Use a ‘for’ loop to control where your tone starts, how high it will play, and how fast it gets there. Sounds like a siren!

The code in the editor below already works. Just plug in your Code Speaker and press upload to see what it does! Tinker with it and make changes to see what each line of code controls.

// Create a rising tone on the Speaker void setup(){ pinMode(10,OUTPUT); //Set the speaker as an OUTPUT } void loop(){ for(int i=40; i<800; i++){ //start at 40 hertz and play a new tone up to 800 hertz tone(10,i); //play the tone that is equal to the variable 'i' delay(3); //delay 3 milliseconds before starting the 'for' loop again } } // (c) 2018 Let's Start Coding. License: www.letsstartcoding.com/bsdlicense
 

Watch the videos for line-by-line explanation of how the example program works. Then you'll be ready to make some changes of your own!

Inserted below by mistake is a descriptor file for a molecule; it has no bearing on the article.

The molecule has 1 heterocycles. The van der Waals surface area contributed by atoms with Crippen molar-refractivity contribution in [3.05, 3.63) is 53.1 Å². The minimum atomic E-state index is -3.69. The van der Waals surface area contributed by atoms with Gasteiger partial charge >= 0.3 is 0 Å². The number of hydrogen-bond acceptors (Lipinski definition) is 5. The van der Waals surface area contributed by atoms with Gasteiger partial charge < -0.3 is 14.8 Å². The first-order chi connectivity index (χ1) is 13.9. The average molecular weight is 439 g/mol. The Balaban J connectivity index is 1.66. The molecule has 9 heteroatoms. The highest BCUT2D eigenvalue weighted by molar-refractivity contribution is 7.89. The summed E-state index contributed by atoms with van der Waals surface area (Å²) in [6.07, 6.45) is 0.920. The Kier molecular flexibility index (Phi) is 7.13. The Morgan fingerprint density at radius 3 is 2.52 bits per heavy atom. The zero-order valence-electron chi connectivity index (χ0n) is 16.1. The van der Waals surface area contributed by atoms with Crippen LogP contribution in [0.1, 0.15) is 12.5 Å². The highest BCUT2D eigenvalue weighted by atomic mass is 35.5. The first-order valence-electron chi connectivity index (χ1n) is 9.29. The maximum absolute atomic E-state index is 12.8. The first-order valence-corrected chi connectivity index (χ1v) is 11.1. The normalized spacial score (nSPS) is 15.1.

Challenge

Can you complete the challenge? Change the code in your code editor above. Upload your code to see the effect when you're finished. Complete a challenge? Check it off the list!


These are the new code concepts covered in this example program. To become a great coder, read through these concepts to learn new vocabulary.

New Concept: 'for' loop / limited looping

Up to this point, your void loops have been stopped by only two things- uploading new code or unplugging the Code Speaker. This might have been extremely annoying on the last project as the pitch variable climbed closer and closer to a dog whistle!

In this program, you see how you can limit loops with the 'for' loop. These will give you more control over how your code runs.


Quiz

If you're having trouble, try to run an experimental program or look at the example code to help you find the answer.

1. What are the four parts of a 'for' loop, in order of how they're typed? Hint: Use your purple cards!